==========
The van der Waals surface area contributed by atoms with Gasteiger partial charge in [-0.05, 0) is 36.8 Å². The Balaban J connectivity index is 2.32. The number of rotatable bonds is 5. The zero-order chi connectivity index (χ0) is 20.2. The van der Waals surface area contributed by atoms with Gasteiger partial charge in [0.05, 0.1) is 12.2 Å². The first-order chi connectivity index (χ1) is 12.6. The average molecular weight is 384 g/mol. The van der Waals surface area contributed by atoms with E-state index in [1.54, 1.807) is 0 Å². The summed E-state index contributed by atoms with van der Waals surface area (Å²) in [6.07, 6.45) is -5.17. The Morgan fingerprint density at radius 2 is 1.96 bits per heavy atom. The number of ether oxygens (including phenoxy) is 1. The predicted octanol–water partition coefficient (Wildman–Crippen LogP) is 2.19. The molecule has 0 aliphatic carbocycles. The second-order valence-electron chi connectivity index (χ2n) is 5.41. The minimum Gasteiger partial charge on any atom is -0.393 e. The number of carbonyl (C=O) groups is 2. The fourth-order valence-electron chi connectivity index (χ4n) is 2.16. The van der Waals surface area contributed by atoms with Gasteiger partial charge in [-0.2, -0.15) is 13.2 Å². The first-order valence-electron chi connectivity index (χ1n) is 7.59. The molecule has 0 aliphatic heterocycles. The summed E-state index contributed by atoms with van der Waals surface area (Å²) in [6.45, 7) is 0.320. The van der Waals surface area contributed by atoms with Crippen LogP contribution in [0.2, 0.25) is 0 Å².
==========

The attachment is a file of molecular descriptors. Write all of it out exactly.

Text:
The van der Waals surface area contributed by atoms with Gasteiger partial charge in [-0.05, 0) is 36.8 Å². The Balaban J connectivity index is 2.32. The number of rotatable bonds is 5. The zero-order chi connectivity index (χ0) is 20.2. The van der Waals surface area contributed by atoms with Gasteiger partial charge in [0.05, 0.1) is 12.2 Å². The first-order chi connectivity index (χ1) is 12.6. The average molecular weight is 384 g/mol. The van der Waals surface area contributed by atoms with E-state index in [1.54, 1.807) is 0 Å². The summed E-state index contributed by atoms with van der Waals surface area (Å²) in [6.07, 6.45) is -5.17. The Morgan fingerprint density at radius 2 is 1.96 bits per heavy atom. The number of ether oxygens (including phenoxy) is 1. The predicted octanol–water partition coefficient (Wildman–Crippen LogP) is 2.19. The molecule has 0 aliphatic carbocycles. The second-order valence-electron chi connectivity index (χ2n) is 5.41. The minimum Gasteiger partial charge on any atom is -0.393 e. The number of carbonyl (C=O) groups is 2. The fourth-order valence-electron chi connectivity index (χ4n) is 2.16. The van der Waals surface area contributed by atoms with Gasteiger partial charge in [-0.2, -0.15) is 13.2 Å². The first-order valence-electron chi connectivity index (χ1n) is 7.59. The molecule has 0 aliphatic heterocycles. The summed E-state index contributed by atoms with van der Waals surface area (Å²) in [6.45, 7) is 0.320. The van der Waals surface area contributed by atoms with Crippen LogP contribution in [0.2, 0.25) is 0 Å².